The suit, filed in federal court, seeks to force the company to pay civil penalties, costs and damages after the train derailment and controlled burn of toxic chemicals.
The Ohio attorney general filed a 58-count federal lawsuit against Norfolk Southern on Tuesday, charging that the derailment of a train carrying hazardous chemicals last month in the village of East Palestine was a product of the company’s negligence and recklessness, posing serious health risks to people in the area and causing “substantial damage to the regional economy.”
The suit, filed in the U.S. District Court for the Northern District of Ohio, accuses Norfolk Southern of numerous violations of state and federal environmental laws; it also raises claims of public nuisance and trespass. It seeks to force the company to pay civil penalties, costs and damages to reimburse the state for economic losses and harm to natural resources.
“This derailment was entirely avoidable,” the attorney general, Dave Yost, said at a news conference in Columbus announcing the suit. “I’m concerned that Norfolk Southern is putting profits for their own company above the health and safety of the cities and communities that they operate in.”
In a statement, Norfolk Southern said it had been in discussions with Mr. Yost’s office about creating programs that would conduct long-term environmental monitoring, compensate residents for medical costs and address losses in property values caused by the derailment.
“We look forward to working toward a final resolution with Attorney General Yost and others as we coordinate with his office, community leaders, and other stakeholders to finalize the details of these programs,” the statement said.
The Train Derailment in Ohio
When a freight train derailed in East Palestine, Ohio, on Feb. 3, it set off evacuation orders, a toxic chemical scare and a federal investigation.
- Norfolk Southern C.E.O. Apologizes: The company’s chief executive testified in Congress that he was “deeply sorry” for the effects of the derailment but stopped short of promising to pay for the disaster’s long-term damage.
- Rail Heat Sensors: Safety experts believe that the derailment might not have happened had Norfolk Southern placed the detectors closer together. The federal government doesn’t require their use, but new regulations might be on the way.
- Investigation Into Safety Practices: The National Transportation Safety Board opened a special investigation into Norfolk Southern’s “safety culture,” mentioning five significant accidents, including the one in East Palestine, the company has suffered since December 2021.
- Galvanizing Congress: The toxic fallout has pushed political foes together in common purpose. A bipartisan group of lawmakers has proposed that the Transportation Department impose stricter rules for freight rail.
The legal consequences for Norfolk Southern began piling up almost immediately after the trained derailed on the night of Feb. 3. Nearly two dozen private lawsuits have been filed by local residents in Ohio federal court. Gov. Josh Shapiro of Pennsylvania has asked the attorney general of his state, whose border with Ohio is near the derailment site, to investigate whether criminal charges are warranted. The U.S. Environmental Protection Agency, under the authority of a four-decade-old law, has ordered Norfolk Southern to clean up any contamination from the derailment and pay all the costs.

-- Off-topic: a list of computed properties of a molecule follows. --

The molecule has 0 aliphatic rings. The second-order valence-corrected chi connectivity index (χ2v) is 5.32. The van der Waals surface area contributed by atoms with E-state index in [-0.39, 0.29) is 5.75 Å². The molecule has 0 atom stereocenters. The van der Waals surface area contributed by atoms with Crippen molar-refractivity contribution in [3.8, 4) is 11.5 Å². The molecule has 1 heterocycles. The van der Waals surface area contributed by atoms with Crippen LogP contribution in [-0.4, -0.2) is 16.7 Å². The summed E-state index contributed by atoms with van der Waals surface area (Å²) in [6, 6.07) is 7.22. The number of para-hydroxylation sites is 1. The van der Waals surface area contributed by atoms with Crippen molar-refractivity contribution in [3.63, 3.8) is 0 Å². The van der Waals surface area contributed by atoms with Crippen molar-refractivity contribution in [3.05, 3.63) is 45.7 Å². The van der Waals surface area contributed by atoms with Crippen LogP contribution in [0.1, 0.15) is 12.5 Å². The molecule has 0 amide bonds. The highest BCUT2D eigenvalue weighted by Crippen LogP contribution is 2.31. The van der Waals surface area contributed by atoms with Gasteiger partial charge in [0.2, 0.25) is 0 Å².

The company has been scrutinized not only for the derailment but also for its role in the decision three days later, backed by local and state officials, to release and burn thousands of gallons of vinyl chloride from the train to prevent a catastrophic explosion. Since then, federal and state officials have conducted tests on the water, soil and air and so far have not found significant levels of vinyl chloride and other dangerous chemicals; still, some residents and independent experts have raised concerns about the reliability of those tests.
The suit brought by Ohio, which cites the same law used by the E.P.A., details Norfolk Southern’s “extensive and tragic history of derailments and releases of hazardous materials,” recounting specific accidents and saying that the accident rate on the company’s trains “has nearly doubled in the past 10 years.”
Listing some of the hazardous chemicals that were aboard the train, the suit described the potential effects of each on people and animals.
Exposure to vinyl chloride, the suit said, may lead to “changes in liver structure or liver cancer.” The burning of vinyl chloride, which was conducted with the approval of local officials when it appeared that one or more of the rail cars was in danger of exploding, may have caused the formation of dioxins, which “are highly toxic and carcinogenic, and extremely persistent in the environment.” The E.P.A. has ordered Norfolk Southern to test for dioxins.
While not listing all of the toxic materials, the suit said that many of them had the potential to cause “myriad” health problems in humans and animals, “including but not limited to headaches, dizziness, nausea, cancer and harm to the nervous system.”
The suit also charged that the derailment “caused substantial damage to the regional economy,” displacing people who had to leave East Palestine first under a mandatory evacuation order, and then out of concern for their own safety. It predicted that the accident could harm tourism and the sale of locally grown produce in the area “for years to come.”
In his remarks, Mr. Yost said he had been having productive conversations with Norfolk Southern about the recovery process.
“The company has repeatedly said that it wants to make it right,” he said. “Our lawsuit is designed to make sure that they keep their promise.”